Monthly Archives: January 2012

Austin City Ordinance Meeting

Last evening, I got to participate in a review of a section of the City of Austin’s Beekeeping Ordinance. A resolution was passed last November basically stating Austin wanted to be more bee-friendly and prioritize removal and relocation of bees whenever possible over extermination.

The current language reads as follows under a section entitled DESTRUCTION OF WILD OR ABANDONED BEES:

Without notice and a hearing, the health authority may destroy:
(A) a colony not residing in a hive;
(B) a swarm of bees; or
(C) a colony residing in an abandoned standard or man-made hive.

The proposed language would add this language to the section:

Wherever reasonably possible, the City shall prioritize the removal and relocation of wild or abandoned bees over destruction.

It is not a large change, but at least Austin is attempting to update their codes in the recognition of the plight bees are facing in this day and age.

Perhaps the best change, in my opinion, is updating the contact list 311 uses when people call in with bee swarms or wild hives on their property. The list currently has extermination services first with bee removal services near the bottom. The new updated list will have removal services first with those that only provide extermination services at the bottom. Priority on the list will also be given to beekeepers and services that will come get swarms free of charge. The hope is to encourage people to use relocation services as opposed to killing the bees.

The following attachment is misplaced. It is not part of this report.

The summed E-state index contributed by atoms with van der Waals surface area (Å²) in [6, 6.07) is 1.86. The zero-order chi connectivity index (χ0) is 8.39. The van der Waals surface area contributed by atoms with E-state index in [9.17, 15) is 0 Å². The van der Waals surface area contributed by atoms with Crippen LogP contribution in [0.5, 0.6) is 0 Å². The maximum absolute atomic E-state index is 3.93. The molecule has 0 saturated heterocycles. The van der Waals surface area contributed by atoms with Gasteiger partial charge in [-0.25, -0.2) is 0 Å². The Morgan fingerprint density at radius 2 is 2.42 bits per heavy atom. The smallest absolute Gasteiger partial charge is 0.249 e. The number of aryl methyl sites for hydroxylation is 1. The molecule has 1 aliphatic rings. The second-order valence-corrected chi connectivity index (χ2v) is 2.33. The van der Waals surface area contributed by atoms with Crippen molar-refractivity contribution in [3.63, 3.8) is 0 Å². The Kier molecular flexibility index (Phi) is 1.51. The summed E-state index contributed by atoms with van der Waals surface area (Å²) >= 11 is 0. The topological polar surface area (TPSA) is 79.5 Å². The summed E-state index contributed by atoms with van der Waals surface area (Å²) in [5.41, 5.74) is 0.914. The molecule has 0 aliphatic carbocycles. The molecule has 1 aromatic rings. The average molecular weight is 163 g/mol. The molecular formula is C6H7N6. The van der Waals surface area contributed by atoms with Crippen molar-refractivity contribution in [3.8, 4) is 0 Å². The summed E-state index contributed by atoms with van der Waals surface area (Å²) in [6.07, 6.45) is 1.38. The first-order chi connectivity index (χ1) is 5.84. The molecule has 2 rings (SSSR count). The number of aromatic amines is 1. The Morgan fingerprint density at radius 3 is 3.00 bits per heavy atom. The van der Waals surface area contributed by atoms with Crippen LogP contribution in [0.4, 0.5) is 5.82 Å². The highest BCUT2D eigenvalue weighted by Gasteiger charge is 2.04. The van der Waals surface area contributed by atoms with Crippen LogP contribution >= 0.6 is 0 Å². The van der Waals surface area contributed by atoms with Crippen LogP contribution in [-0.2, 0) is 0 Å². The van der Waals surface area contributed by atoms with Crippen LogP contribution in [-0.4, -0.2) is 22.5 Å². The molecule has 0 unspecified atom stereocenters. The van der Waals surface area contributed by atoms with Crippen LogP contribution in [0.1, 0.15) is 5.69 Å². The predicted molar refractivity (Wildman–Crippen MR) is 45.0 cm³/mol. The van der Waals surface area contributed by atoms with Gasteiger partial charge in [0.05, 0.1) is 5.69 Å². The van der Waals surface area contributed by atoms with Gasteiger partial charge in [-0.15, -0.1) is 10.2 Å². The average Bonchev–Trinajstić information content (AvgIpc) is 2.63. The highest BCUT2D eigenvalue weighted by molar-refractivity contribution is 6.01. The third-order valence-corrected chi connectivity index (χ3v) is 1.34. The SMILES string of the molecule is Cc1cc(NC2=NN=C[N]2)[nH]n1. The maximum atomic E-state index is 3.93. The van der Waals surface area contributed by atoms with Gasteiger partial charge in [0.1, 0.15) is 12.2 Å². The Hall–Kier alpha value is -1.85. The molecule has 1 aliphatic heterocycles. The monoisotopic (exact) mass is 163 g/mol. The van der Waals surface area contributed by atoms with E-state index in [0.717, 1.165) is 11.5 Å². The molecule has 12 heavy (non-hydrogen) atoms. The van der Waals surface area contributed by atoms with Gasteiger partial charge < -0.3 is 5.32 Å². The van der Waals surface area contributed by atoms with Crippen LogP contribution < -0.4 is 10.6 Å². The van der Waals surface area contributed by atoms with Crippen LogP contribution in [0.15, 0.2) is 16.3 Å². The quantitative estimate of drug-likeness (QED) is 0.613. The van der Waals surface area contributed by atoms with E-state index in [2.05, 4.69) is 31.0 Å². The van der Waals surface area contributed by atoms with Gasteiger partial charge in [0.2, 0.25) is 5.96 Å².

One of the local news stations was out covering the story that you can watch by clicking the link below.

KEYE TV :: News – Top Stories – Participants abuzz at meeting to decide how Austin can be bee friendly.

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Final Check of the Season (one month later than I planned)

Austin had an unseasonably warm weekend to ring in 2012 so I took the opportunity to get in one last inspection of the hives. Between rainy weekends, Thanksgiving, our trip to Kauai and the holidays, it was later in the season than I would have preferred, but sometimes you just have to roll with the punches.

My main goals were to verify honey stores, remove any unneeded supers, and flip over the inner covers for better ventilation. The girls were not very happy to have their cozy hives opened up. This was the first and last closeup from the unsuited photographer.

Marge’s hive looked good with the top super still having 6 out of the 8 frames filled with honey. Knives’ hive was another story.

The late nectar flow we had in October was enough to fill two supers full of honey, but the fifth was asking too much. I ended up taking the top super off as there was minimal wax drawn out. Knives had a rough 2011 so I’m hoping 2 supers of brood and 2 supers of honey will get her through the winter and let her kick some butt next spring.

Happy New Year to all my readers and may 2012 bring you good health and happiness.

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